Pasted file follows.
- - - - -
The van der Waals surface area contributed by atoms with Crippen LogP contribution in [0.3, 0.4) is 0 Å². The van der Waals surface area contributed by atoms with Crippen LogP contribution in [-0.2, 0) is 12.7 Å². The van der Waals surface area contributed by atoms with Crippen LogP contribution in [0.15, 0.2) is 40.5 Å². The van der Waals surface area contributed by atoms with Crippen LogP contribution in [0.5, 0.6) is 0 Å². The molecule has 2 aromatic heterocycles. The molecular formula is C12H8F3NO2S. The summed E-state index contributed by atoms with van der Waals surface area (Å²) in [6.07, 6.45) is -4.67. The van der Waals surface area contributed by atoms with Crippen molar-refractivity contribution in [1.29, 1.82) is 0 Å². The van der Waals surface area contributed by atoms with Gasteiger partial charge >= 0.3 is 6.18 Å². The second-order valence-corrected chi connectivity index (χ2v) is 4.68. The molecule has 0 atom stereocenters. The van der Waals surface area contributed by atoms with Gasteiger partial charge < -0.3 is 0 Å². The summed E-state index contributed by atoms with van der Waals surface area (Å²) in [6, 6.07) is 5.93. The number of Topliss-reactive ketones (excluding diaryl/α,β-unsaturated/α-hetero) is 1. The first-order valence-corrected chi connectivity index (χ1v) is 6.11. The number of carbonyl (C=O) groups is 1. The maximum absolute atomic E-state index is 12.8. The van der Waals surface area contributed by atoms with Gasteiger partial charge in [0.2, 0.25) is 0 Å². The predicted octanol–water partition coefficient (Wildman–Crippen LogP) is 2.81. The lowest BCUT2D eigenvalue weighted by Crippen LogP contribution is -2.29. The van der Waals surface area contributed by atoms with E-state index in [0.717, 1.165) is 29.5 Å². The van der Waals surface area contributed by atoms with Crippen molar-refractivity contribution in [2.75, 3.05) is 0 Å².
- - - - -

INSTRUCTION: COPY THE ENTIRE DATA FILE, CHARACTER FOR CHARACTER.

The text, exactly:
The van der Waals surface area contributed by atoms with Crippen LogP contribution in [0.3, 0.4) is 0 Å². The van der Waals surface area contributed by atoms with Crippen LogP contribution in [-0.2, 0) is 12.7 Å². The van der Waals surface area contributed by atoms with Crippen LogP contribution in [0.15, 0.2) is 40.5 Å². The van der Waals surface area contributed by atoms with Crippen LogP contribution in [0.5, 0.6) is 0 Å². The molecule has 2 aromatic heterocycles. The molecular formula is C12H8F3NO2S. The summed E-state index contributed by atoms with van der Waals surface area (Å²) in [6.07, 6.45) is -4.67. The van der Waals surface area contributed by atoms with Crippen molar-refractivity contribution in [1.29, 1.82) is 0 Å². The van der Waals surface area contributed by atoms with Gasteiger partial charge >= 0.3 is 6.18 Å². The second-order valence-corrected chi connectivity index (χ2v) is 4.68. The molecule has 0 atom stereocenters. The van der Waals surface area contributed by atoms with Gasteiger partial charge < -0.3 is 0 Å². The summed E-state index contributed by atoms with van der Waals surface area (Å²) in [6, 6.07) is 5.93. The number of Topliss-reactive ketones (excluding diaryl/α,β-unsaturated/α-hetero) is 1. The first-order valence-corrected chi connectivity index (χ1v) is 6.11. The number of carbonyl (C=O) groups is 1. The maximum absolute atomic E-state index is 12.8. The van der Waals surface area contributed by atoms with Gasteiger partial charge in [0.2, 0.25) is 0 Å². The predicted octanol–water partition coefficient (Wildman–Crippen LogP) is 2.81. The lowest BCUT2D eigenvalue weighted by Crippen LogP contribution is -2.29. The van der Waals surface area contributed by atoms with E-state index in [0.717, 1.165) is 29.5 Å². The van der Waals surface area contributed by atoms with Crippen molar-refractivity contribution in [2.75, 3.05) is 0 Å².